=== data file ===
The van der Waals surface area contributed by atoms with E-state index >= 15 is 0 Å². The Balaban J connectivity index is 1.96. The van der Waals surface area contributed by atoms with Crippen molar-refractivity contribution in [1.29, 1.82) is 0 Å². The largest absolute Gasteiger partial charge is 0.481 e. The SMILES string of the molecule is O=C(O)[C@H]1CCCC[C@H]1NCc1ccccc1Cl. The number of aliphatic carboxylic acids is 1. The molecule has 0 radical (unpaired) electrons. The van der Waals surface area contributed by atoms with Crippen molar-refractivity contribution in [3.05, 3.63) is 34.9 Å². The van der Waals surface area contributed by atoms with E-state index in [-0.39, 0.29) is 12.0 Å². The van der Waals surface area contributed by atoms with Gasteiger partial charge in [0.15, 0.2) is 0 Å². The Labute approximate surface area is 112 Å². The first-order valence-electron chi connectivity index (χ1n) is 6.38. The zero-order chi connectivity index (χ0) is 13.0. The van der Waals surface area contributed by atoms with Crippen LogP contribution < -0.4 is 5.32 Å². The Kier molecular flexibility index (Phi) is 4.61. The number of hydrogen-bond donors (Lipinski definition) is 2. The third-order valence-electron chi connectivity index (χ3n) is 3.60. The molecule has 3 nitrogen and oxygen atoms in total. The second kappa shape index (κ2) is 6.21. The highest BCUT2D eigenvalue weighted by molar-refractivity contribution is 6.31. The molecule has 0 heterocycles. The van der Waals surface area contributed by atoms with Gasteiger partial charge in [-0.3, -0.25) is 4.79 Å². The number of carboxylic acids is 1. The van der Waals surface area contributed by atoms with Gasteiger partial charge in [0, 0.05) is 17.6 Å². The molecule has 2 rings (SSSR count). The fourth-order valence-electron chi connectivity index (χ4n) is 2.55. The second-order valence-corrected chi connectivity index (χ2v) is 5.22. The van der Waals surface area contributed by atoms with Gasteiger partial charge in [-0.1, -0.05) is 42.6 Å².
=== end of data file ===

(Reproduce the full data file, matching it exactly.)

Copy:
The van der Waals surface area contributed by atoms with E-state index >= 15 is 0 Å². The Balaban J connectivity index is 1.96. The van der Waals surface area contributed by atoms with Crippen molar-refractivity contribution in [1.29, 1.82) is 0 Å². The largest absolute Gasteiger partial charge is 0.481 e. The SMILES string of the molecule is O=C(O)[C@H]1CCCC[C@H]1NCc1ccccc1Cl. The number of aliphatic carboxylic acids is 1. The molecule has 0 radical (unpaired) electrons. The van der Waals surface area contributed by atoms with Crippen molar-refractivity contribution in [3.05, 3.63) is 34.9 Å². The van der Waals surface area contributed by atoms with E-state index in [-0.39, 0.29) is 12.0 Å². The van der Waals surface area contributed by atoms with Gasteiger partial charge in [0.15, 0.2) is 0 Å². The Labute approximate surface area is 112 Å². The first-order valence-electron chi connectivity index (χ1n) is 6.38. The zero-order chi connectivity index (χ0) is 13.0. The van der Waals surface area contributed by atoms with Crippen LogP contribution < -0.4 is 5.32 Å². The Kier molecular flexibility index (Phi) is 4.61. The number of hydrogen-bond donors (Lipinski definition) is 2. The third-order valence-electron chi connectivity index (χ3n) is 3.60. The molecule has 3 nitrogen and oxygen atoms in total. The second kappa shape index (κ2) is 6.21. The highest BCUT2D eigenvalue weighted by molar-refractivity contribution is 6.31. The molecule has 0 heterocycles. The van der Waals surface area contributed by atoms with Gasteiger partial charge in [-0.3, -0.25) is 4.79 Å². The number of carboxylic acids is 1. The van der Waals surface area contributed by atoms with Gasteiger partial charge in [0, 0.05) is 17.6 Å². The molecule has 2 rings (SSSR count). The fourth-order valence-electron chi connectivity index (χ4n) is 2.55. The second-order valence-corrected chi connectivity index (χ2v) is 5.22. The van der Waals surface area contributed by atoms with Gasteiger partial charge in [-0.1, -0.05) is 42.6 Å².